How to Navigate High Holiday Morning Services

Rosh Hashanah and Yom Kippur services feature many additions that can make the services difficult to follow. Here’s a guide.

Morning services on Rosh Hashanah and Yom Kippur are broadly similar in structure to all Jewish festival services. But both holidays feature many — and in some communities, lengthy — additions that can make the services difficult to navigate. Here’s a guide.

Preliminary Prayers:

Rosh Hashanah and Yom Kippur morning services begin with the morning blessings (Birkot Hashachar) and the extended version of Pesukei d’Zimrah (Verses of Praise) that is recited on Shabbat and other holidays. This part of the service is virtually identical to what happens in synagogue on a regular Shabbat morning.

Shema and Amidah

The service begins to take on a distinct High Holiday character as it closes in on the recitation of the two central prayers of the daily liturgy, the Shema and the Amidah.

On both Rosh Hashanah and Yom Kippur, the Amidah includes a unique section that begins ובכן תן פחדך (“And you shall instill awe”), which invokes the idea of God’s sovereignty over the world and the joy that the righteous derive from submitting to God’s will. The Yom Kippur morning Amidah also includes the day’s first recitation of the confessional Viddui prayer. (Viddui is not recited on Rosh Hashanah, but it is traditionally said five times over the course of Yom Kippur.)

In communities where the prayer leader publicly repeats the recitation of the Amidah, this is commonly the place where the first liturgical poems, known as piyyutim, are inserted. These poems are among the most distinctive features of the High Holiday liturgy and they are typically recited responsively or sung in unison, often with the Ark open and the congregation standing. The particular selection of piyyutim, and their placement in the service, can vary widely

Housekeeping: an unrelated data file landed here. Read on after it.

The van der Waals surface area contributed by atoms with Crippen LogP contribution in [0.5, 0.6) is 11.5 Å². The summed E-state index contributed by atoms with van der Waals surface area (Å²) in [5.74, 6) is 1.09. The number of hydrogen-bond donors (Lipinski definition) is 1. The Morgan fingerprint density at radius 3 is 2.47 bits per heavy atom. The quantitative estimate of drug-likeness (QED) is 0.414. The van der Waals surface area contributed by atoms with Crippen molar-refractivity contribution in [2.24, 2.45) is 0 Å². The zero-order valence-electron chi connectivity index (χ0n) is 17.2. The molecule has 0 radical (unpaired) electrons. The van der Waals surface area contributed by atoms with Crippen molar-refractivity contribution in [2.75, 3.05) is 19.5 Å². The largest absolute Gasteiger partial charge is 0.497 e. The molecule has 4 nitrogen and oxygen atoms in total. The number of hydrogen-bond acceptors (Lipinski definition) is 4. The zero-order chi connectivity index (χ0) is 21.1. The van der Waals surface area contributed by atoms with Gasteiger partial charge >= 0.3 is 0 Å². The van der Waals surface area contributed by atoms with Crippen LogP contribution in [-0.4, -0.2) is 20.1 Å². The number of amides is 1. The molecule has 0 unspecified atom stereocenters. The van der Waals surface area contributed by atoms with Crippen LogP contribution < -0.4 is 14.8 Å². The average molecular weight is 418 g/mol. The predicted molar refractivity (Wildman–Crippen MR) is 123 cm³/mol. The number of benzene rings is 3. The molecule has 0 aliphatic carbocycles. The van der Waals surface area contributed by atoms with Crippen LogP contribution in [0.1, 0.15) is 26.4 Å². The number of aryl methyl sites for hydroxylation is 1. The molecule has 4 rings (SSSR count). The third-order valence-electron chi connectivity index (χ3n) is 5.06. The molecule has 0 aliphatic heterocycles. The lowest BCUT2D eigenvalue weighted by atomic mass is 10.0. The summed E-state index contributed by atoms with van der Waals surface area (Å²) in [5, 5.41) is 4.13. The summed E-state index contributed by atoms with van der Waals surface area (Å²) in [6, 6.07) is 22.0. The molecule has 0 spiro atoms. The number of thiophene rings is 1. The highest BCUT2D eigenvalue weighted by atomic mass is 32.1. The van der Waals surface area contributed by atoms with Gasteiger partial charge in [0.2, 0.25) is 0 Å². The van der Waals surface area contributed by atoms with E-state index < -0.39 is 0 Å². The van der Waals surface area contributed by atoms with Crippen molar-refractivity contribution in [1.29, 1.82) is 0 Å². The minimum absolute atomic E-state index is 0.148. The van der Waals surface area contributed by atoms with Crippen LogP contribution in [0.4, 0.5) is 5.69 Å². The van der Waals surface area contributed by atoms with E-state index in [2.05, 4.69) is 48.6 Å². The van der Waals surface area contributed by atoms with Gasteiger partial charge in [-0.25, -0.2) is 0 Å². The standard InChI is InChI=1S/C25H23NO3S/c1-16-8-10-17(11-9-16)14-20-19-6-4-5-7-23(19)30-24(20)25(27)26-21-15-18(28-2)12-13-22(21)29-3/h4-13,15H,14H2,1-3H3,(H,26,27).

The best-known piyyutim come later in the day, but one of the best-known during the morning service is Imru Layloheem. Roughly translated as “give praise to God,” this poem both extolls God’s glory (“The splendor of His throne is fiery blazes, His ministers are fiery flashes”) and God’s omniscience (“He knows what is hidden in darkness, darkness conceals nothing from Him.”).

The final prayer of this part of the service is Avinu Malkeinu (“Our Father, Our King”), a series of petitions that, in many synagogues, culminates in the communal singing of the final line: “Our father, our King, be gracious with us and answer us, though we have no worthy deeds; treat us with charity and kindness and save us.”

The Torah Service

As with all Jewish festivals, Rosh Hashanah and Yom Kippur have particular Torah readings associated with them.

On Rosh Hashanah, the Torah reading comes from Genesis. Traditionally, the reading for the first day is the story of the birth of a son to Abraham and Sarah in their old age and Abraham’s casting out of Hagar and Ishmael from his home. The second day reading is the story of the binding of Isaac, Abraham’s aborted attempt to sacrifice his son, which is a recurring theme in the liturgy and imagery of the High Holidays. In communities that observe only one day of Rosh Hashanah, it is common to read the chapter about the binding of Isaac.

On Yom Kippur, the Torah reading comes from the Book of Leviticus and describes the scapegoat ritual, the rite performed on the Day of Atonement in the ancient Temple in Jerusalem in which a goat is symbolically invested with the sins of the people and then cast off into the wilderness.